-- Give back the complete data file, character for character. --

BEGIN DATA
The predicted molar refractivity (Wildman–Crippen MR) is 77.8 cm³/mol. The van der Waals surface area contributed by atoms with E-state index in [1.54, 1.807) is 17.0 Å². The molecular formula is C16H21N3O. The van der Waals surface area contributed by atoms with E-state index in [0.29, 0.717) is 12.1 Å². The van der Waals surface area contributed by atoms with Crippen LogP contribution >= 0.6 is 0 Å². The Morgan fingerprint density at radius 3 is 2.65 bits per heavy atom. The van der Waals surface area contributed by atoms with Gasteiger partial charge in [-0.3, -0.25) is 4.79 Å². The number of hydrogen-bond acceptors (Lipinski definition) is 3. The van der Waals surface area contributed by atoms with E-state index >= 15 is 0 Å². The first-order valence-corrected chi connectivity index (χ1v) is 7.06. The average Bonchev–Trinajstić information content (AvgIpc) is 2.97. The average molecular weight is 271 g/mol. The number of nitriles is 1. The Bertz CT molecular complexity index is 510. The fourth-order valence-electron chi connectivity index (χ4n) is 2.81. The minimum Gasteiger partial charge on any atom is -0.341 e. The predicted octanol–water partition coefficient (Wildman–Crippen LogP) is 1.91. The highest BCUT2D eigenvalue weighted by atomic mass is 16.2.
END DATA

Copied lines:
The predicted molar refractivity (Wildman–Crippen MR) is 77.8 cm³/mol. The van der Waals surface area contributed by atoms with E-state index in [1.54, 1.807) is 17.0 Å². The molecular formula is C16H21N3O. The van der Waals surface area contributed by atoms with E-state index in [0.29, 0.717) is 12.1 Å². The van der Waals surface area contributed by atoms with Crippen LogP contribution >= 0.6 is 0 Å². The Morgan fingerprint density at radius 3 is 2.65 bits per heavy atom. The van der Waals surface area contributed by atoms with Gasteiger partial charge in [-0.3, -0.25) is 4.79 Å². The number of hydrogen-bond acceptors (Lipinski definition) is 3. The van der Waals surface area contributed by atoms with E-state index >= 15 is 0 Å². The first-order valence-corrected chi connectivity index (χ1v) is 7.06. The average Bonchev–Trinajstić information content (AvgIpc) is 2.97. The average molecular weight is 271 g/mol. The number of nitriles is 1. The Bertz CT molecular complexity index is 510. The fourth-order valence-electron chi connectivity index (χ4n) is 2.81. The minimum Gasteiger partial charge on any atom is -0.341 e. The predicted octanol–water partition coefficient (Wildman–Crippen LogP) is 1.91. The highest BCUT2D eigenvalue weighted by atomic mass is 16.2.